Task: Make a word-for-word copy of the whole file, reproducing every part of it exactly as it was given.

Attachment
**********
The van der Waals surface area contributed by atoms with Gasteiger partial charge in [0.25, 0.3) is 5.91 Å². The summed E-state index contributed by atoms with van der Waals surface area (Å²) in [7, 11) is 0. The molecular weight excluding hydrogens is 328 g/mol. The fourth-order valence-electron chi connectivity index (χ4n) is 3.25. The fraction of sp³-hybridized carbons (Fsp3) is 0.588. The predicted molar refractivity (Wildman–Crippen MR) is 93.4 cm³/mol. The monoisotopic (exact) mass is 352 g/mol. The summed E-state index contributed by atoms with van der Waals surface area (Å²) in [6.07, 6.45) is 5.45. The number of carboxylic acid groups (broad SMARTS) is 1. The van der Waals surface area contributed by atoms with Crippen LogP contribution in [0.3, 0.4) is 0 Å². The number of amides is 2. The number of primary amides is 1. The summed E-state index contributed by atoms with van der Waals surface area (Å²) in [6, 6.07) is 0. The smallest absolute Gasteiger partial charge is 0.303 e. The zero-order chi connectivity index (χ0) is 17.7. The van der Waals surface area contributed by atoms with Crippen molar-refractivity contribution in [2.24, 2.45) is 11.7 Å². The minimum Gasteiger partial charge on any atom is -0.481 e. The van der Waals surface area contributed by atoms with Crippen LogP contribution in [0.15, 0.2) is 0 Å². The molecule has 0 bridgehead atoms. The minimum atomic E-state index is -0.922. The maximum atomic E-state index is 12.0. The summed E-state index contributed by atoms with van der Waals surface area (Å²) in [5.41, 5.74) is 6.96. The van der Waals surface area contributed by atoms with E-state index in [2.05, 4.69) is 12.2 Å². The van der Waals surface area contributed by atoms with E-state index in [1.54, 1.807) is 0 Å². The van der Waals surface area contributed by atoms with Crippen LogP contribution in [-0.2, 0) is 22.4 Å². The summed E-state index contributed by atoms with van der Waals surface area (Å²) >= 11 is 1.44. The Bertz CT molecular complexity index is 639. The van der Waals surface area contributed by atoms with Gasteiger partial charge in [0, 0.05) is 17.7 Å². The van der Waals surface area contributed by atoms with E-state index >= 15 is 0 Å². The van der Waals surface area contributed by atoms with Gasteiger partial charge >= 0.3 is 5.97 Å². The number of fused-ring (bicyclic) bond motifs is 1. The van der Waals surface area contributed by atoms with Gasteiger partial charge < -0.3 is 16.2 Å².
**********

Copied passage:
The van der Waals surface area contributed by atoms with Gasteiger partial charge in [0.25, 0.3) is 5.91 Å². The summed E-state index contributed by atoms with van der Waals surface area (Å²) in [7, 11) is 0. The molecular weight excluding hydrogens is 328 g/mol. The fourth-order valence-electron chi connectivity index (χ4n) is 3.25. The fraction of sp³-hybridized carbons (Fsp3) is 0.588. The predicted molar refractivity (Wildman–Crippen MR) is 93.4 cm³/mol. The monoisotopic (exact) mass is 352 g/mol. The summed E-state index contributed by atoms with van der Waals surface area (Å²) in [6.07, 6.45) is 5.45. The number of carboxylic acid groups (broad SMARTS) is 1. The van der Waals surface area contributed by atoms with Crippen LogP contribution in [0.3, 0.4) is 0 Å². The number of amides is 2. The number of primary amides is 1. The summed E-state index contributed by atoms with van der Waals surface area (Å²) in [6, 6.07) is 0. The smallest absolute Gasteiger partial charge is 0.303 e. The zero-order chi connectivity index (χ0) is 17.7. The van der Waals surface area contributed by atoms with Crippen molar-refractivity contribution in [2.24, 2.45) is 11.7 Å². The minimum Gasteiger partial charge on any atom is -0.481 e. The van der Waals surface area contributed by atoms with Crippen LogP contribution in [0.15, 0.2) is 0 Å². The molecule has 0 bridgehead atoms. The minimum atomic E-state index is -0.922. The maximum atomic E-state index is 12.0. The summed E-state index contributed by atoms with van der Waals surface area (Å²) in [5.41, 5.74) is 6.96. The van der Waals surface area contributed by atoms with E-state index in [2.05, 4.69) is 12.2 Å². The van der Waals surface area contributed by atoms with E-state index in [1.54, 1.807) is 0 Å². The van der Waals surface area contributed by atoms with Crippen LogP contribution in [-0.2, 0) is 22.4 Å². The summed E-state index contributed by atoms with van der Waals surface area (Å²) >= 11 is 1.44. The Bertz CT molecular complexity index is 639. The van der Waals surface area contributed by atoms with Gasteiger partial charge in [0, 0.05) is 17.7 Å². The van der Waals surface area contributed by atoms with E-state index >= 15 is 0 Å². The van der Waals surface area contributed by atoms with Gasteiger partial charge >= 0.3 is 5.97 Å². The number of fused-ring (bicyclic) bond motifs is 1. The van der Waals surface area contributed by atoms with Gasteiger partial charge < -0.3 is 16.2 Å².